Greenwood has also made major contributions to OSU, including her contributions to the Anne Greenwood Tennis Center and her newest gift to the Michael and Anne Greenwood School of Music. She shared during the ceremony how listening to Pickens speak at his 80th birthday celebration changed her life.
Pickens made comments about giving now instead of later because you don’t get the chance to see the impact you would have. Greenwood said that struck a chord with her and her husband, Michael.
“That is the absolute gift we got from Boone Pickens,” Greenwood said. “When he stepped up he said ‘maybe somebody is going to be inspired and maybe somebody is going to join me,’ and in every case absolutely, they did. That is his very best legacy as far as I’m concerned.”
Greenwood’s remarks are a testament to how Pickens’ dedicated donations to OSU inspired other alumni to do the same. Hargis said the university has raised more than $2 billion from approximately 70,000 donors since Pickens gave his $100 million gift in 2008.
“Clearly Boone’s impact and inspiration has gone way beyond his own gifts,” Hargis said. “He really has inspired our university forever.”
Gundy, who has coached the football program to consistent success since Pickens’ largest donation, shared one of his best memories of Pickens. He traveled to Dallas and had a three-hour conversation with Pickens a few years ago.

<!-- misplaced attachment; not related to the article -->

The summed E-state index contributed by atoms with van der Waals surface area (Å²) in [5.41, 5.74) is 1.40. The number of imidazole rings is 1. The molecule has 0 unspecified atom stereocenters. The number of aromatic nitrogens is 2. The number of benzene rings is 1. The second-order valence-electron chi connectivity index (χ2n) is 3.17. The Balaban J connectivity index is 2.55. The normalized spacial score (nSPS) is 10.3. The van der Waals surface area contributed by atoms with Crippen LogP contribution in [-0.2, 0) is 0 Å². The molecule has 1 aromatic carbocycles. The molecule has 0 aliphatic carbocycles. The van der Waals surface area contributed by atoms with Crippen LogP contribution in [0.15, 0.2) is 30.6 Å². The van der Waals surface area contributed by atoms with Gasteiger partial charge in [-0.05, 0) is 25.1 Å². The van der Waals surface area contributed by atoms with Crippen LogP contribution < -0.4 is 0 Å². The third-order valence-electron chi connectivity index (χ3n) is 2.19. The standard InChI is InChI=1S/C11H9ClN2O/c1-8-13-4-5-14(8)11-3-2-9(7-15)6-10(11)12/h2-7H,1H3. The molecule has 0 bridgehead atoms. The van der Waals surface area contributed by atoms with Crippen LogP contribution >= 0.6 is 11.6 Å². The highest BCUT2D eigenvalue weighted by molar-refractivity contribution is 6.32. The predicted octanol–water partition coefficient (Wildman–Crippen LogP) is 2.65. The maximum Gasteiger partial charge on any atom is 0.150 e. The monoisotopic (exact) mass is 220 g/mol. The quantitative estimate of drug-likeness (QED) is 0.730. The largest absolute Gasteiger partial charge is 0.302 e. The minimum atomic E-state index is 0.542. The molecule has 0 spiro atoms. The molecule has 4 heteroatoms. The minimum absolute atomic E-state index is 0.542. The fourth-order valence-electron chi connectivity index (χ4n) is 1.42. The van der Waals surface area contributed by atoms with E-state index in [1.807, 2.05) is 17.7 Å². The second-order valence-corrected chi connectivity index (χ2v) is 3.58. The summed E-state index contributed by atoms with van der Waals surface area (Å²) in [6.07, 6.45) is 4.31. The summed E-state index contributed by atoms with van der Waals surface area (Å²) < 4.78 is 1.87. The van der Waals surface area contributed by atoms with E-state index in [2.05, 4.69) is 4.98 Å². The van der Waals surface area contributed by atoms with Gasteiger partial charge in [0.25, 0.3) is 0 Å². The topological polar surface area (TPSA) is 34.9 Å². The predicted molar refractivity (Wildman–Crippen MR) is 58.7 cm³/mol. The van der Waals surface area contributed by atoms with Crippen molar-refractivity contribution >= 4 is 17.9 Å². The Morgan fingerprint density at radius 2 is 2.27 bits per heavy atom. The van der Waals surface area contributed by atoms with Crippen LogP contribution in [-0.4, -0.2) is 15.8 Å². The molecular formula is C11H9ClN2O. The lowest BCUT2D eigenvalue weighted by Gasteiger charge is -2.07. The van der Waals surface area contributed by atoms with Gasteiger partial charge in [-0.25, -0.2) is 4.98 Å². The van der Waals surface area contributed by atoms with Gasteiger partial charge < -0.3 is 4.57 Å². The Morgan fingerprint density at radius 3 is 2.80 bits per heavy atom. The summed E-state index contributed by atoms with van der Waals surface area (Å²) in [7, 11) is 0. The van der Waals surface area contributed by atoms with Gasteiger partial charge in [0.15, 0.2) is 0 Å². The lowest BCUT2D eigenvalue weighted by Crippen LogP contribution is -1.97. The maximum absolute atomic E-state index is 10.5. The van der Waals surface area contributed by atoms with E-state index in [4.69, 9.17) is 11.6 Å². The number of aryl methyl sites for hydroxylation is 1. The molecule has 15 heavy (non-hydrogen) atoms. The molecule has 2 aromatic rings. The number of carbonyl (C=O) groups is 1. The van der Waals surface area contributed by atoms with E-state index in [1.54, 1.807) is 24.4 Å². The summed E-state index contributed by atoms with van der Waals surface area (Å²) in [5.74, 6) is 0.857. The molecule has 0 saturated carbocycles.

“We sat down as two people and had one topic and that was what can we do to continue the success of the university that we love,” Gundy said. “How can we find a way to make it better?”
Holder was the last person to share his remarks before the closing celebration, when the entire crowd stood up, locked arms and joined Pokeapella in the school song, the cheer squad and Pistol Pete led a Boone Pickens chant, and fans sang the fight song as orange and white confetti was shot from the stage.
Correction: This story originally misstated the name of the OSU a cappella group. It has been corrected.
In response to public scrutiny, Deputy Police Chief Jonathan Brooks has maintained that use-of-force incidents by Tulsa police officers are a rare occurrence.